1. Royal Mail need to set out clearly to Post Office Ltd what the requirements are for cancelling stamps on mail presented over the counter.  Some branches refuse outright, some will follow the rule (Large letters and parcels), and some will happily cancel stamps on any mail.  Remove the doubt and tell them to cancel all stamps on all mail - especially the expensive special delivery and international premium services.

With the latter being barcoded, it is easy to find out where they were posted. Use that to highlight need to further instruction and/or penalties.  I don't like hitting sub-postmaster's pockets but if they don't contribute to revenue protection how can they expect to receive adequate recompense from Royal Mail?

2. All business collections which include stamps should have those stamps cancelled on arrival at the first mail centre (MC), ie the one arranging the collection.  Yes, it's inconvenient and will slow down processing, but make allowances for that in the targets.  Provide MC staff with adequate metal or polymer handstamps to cancel all the stamps adquately (and possibly neatly).  The few businesses still using stamps on parcel mail must be in the stamp trade and this would produce a lot of goodwill as well. 

Mail Centres receiving parcels with uncancelled stamps should know where they have come from (a return address is a good clue), and omissions should be reported back so that the managers at the errant mail centre are penalised if this is not done.  Targets not met = performance pay not paid.

3. All mail centres must ensure that machineable mail is cancelled.  If it's not machineable then manual cancelling must be done.  Again, set targets, penalise if not met.

And to those who say, "it all takes time' - that doesn't wash.  If you are in a mail centre not cancelling the stamps then it may save you time, but down the line somebody will have to do it, even if it is the bloke with the trolley delivering to the door.  Why should the postie out in the rain and snow have to do it because somebody in a nice warm mail centre didn't?

Consumers face a different problem.  As I have pointed out previously the swap-out scheme means that there will be a lot of unwanted new barcoded stamps on the market at reduced prices.

Anybody trading in a collection and ending up with several thousand 2nd class stamps will need to find an outlet, at a discount.  How does the buyer ensure that what he is buying is genuine and that there is a genuine reason for the discount.

The seller should explain just why he is able (or must) sell at a discount.  2nd class stamps bought for as little as 14p are worth 68p.  A collector selling them for 40p will be able to show the paperwork from Royal Mail, and maybe a photocopy of the stamps sent in.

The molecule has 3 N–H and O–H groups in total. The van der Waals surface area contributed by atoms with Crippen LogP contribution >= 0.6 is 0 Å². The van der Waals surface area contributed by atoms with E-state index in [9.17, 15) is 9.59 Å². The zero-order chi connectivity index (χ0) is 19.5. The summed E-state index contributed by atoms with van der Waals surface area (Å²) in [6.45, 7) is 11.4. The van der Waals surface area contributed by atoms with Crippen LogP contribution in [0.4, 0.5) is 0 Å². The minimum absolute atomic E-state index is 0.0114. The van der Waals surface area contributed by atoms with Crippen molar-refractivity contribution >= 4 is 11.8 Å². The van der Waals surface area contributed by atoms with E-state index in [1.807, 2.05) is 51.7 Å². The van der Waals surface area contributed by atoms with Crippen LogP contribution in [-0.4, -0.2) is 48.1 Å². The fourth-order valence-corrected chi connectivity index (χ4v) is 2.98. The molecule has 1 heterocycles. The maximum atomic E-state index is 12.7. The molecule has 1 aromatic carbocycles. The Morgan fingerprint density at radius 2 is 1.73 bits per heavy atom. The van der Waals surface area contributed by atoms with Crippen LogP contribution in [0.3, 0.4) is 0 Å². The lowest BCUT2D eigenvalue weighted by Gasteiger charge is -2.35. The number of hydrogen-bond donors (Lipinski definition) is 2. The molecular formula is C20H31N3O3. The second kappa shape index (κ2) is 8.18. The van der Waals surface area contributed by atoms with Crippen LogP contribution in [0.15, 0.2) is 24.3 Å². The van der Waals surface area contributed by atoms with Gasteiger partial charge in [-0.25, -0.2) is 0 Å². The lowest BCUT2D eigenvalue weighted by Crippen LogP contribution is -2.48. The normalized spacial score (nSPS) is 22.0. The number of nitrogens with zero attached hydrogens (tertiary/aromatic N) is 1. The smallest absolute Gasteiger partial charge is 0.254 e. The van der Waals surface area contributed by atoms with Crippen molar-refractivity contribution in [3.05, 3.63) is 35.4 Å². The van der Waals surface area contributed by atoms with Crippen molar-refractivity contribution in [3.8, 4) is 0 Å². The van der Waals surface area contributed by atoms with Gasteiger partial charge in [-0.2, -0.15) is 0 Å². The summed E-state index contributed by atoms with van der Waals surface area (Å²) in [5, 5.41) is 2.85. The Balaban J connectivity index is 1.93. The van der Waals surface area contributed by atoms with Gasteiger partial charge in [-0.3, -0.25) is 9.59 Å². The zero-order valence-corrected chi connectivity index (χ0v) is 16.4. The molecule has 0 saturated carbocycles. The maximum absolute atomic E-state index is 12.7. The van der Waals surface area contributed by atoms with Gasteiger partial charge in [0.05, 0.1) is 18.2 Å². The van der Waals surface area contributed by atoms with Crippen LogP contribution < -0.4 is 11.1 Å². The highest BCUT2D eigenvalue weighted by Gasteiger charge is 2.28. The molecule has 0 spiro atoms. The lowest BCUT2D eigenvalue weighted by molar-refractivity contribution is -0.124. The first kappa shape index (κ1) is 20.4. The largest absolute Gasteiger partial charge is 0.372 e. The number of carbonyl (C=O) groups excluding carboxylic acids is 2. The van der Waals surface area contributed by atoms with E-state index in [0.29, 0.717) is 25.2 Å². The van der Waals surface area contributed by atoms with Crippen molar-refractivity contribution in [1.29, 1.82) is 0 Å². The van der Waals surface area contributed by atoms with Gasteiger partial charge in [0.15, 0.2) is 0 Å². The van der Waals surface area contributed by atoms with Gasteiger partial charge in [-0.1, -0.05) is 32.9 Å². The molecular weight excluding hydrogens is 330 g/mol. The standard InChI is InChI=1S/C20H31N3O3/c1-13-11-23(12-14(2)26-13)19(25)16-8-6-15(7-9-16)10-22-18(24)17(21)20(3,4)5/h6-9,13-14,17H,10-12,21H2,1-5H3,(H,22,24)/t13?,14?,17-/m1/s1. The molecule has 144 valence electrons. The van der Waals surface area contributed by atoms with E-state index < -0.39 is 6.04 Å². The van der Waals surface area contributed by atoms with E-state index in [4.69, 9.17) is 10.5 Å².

Buyers should beware - if you buy two sheets of stamps check that the barcodes are different on the same positioned stamp on both sheets.  If not, you have a wrong'un, but ultimately, buy from trusted sources.  Look at the terms, contact details, etc  If they look wrong, they probably are.  Try these examples:

mailshop1 Terms of Service 

This website is operated by . Throughout the site, the terms “we”, “us” and “our” refer to . offers this website, including all information, tools and services available from this site to you, the user, conditioned upon your acceptance of all terms, conditions, policies and notices stated here.

Privacy statement ends:

Contact Us 

If you have any questions regarding this Privacy Statement or its implementation, here is how you can reach us:

Delivery Information

6. Where we ship to

Ships to almost all countries around the world, covering North and South America, Europe, Asia, Africa, Oceania, and more. We use the services of major, trusted international carriers to ensure your package reaches your destination safely and securely. Please see the table below to check if we ship to your country. .

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  1. “Royal Mail still have a mountain to climb when it comes to getting all the revenue for the post they handle” and it’s not just stamped mail, they’re also losing a lot from PPI and DSI mail that gets though unpaid.
    “If you are in a mail centre not cancelling the stamps then it may save you time, but down the line somebody will have to do it, even if it is the bloke with the trolley delivering to the door. Why should the postie out in the rain and snow have to do it because somebody in a nice warm mail centre didn't?” If there’s one certainty it’s that so long as Mail Centres are short staffed, which will probably be for ever, loads of stamped mail WON’T be cancelled by them. And posties out in whatever weather nowadays have such unrealistic workloads that they can’t realistically be expected to even pen cancel their unpostmarked stamps.
    With their false economies, and all the more of them to try to please their shareholders, Royal Mail only have themselves to blame.

  2. I'm curious how Royal Mail will handle mail posted with these forgeries. Let's say the data matrix readers were switched on, and they identified the forgeries, then what happens? Do you charge the person receiving the mail the postage? Do you try to identify the sender? Or do they let it go through as the cost of is much higher than the revenue they will recover?